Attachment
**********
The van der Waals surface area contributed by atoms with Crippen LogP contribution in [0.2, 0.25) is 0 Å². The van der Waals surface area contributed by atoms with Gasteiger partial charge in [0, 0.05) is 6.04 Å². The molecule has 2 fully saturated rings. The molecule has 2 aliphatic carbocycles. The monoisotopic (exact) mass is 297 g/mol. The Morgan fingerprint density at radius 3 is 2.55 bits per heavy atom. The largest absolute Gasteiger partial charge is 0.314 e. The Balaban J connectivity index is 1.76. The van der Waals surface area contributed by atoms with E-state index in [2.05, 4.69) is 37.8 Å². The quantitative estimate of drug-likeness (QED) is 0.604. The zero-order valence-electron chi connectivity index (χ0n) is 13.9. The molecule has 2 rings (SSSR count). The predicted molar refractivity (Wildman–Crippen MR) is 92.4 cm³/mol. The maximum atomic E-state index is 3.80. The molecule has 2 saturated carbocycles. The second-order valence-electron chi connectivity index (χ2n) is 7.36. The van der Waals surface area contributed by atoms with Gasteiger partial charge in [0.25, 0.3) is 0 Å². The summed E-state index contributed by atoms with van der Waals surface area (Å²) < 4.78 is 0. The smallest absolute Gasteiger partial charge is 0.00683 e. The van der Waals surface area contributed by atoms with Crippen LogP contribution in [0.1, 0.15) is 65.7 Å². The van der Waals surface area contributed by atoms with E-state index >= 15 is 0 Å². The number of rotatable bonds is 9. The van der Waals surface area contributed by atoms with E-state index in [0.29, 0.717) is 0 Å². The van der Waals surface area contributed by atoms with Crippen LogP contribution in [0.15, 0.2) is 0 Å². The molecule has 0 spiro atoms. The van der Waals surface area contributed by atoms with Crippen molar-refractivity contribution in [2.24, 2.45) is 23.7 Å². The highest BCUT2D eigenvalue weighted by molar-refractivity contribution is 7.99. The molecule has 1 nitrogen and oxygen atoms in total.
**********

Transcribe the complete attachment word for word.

The van der Waals surface area contributed by atoms with Crippen LogP contribution in [0.2, 0.25) is 0 Å². The van der Waals surface area contributed by atoms with Gasteiger partial charge in [0, 0.05) is 6.04 Å². The molecule has 2 fully saturated rings. The molecule has 2 aliphatic carbocycles. The monoisotopic (exact) mass is 297 g/mol. The Morgan fingerprint density at radius 3 is 2.55 bits per heavy atom. The largest absolute Gasteiger partial charge is 0.314 e. The Balaban J connectivity index is 1.76. The van der Waals surface area contributed by atoms with E-state index in [2.05, 4.69) is 37.8 Å². The quantitative estimate of drug-likeness (QED) is 0.604. The zero-order valence-electron chi connectivity index (χ0n) is 13.9. The molecule has 2 rings (SSSR count). The predicted molar refractivity (Wildman–Crippen MR) is 92.4 cm³/mol. The maximum atomic E-state index is 3.80. The molecule has 2 saturated carbocycles. The second-order valence-electron chi connectivity index (χ2n) is 7.36. The van der Waals surface area contributed by atoms with Gasteiger partial charge in [0.25, 0.3) is 0 Å². The summed E-state index contributed by atoms with van der Waals surface area (Å²) < 4.78 is 0. The smallest absolute Gasteiger partial charge is 0.00683 e. The van der Waals surface area contributed by atoms with Crippen LogP contribution in [0.1, 0.15) is 65.7 Å². The van der Waals surface area contributed by atoms with E-state index >= 15 is 0 Å². The number of rotatable bonds is 9. The van der Waals surface area contributed by atoms with E-state index in [0.29, 0.717) is 0 Å². The van der Waals surface area contributed by atoms with Crippen LogP contribution in [0.15, 0.2) is 0 Å². The molecule has 0 spiro atoms. The van der Waals surface area contributed by atoms with Crippen molar-refractivity contribution in [2.24, 2.45) is 23.7 Å². The highest BCUT2D eigenvalue weighted by molar-refractivity contribution is 7.99. The molecule has 1 nitrogen and oxygen atoms in total.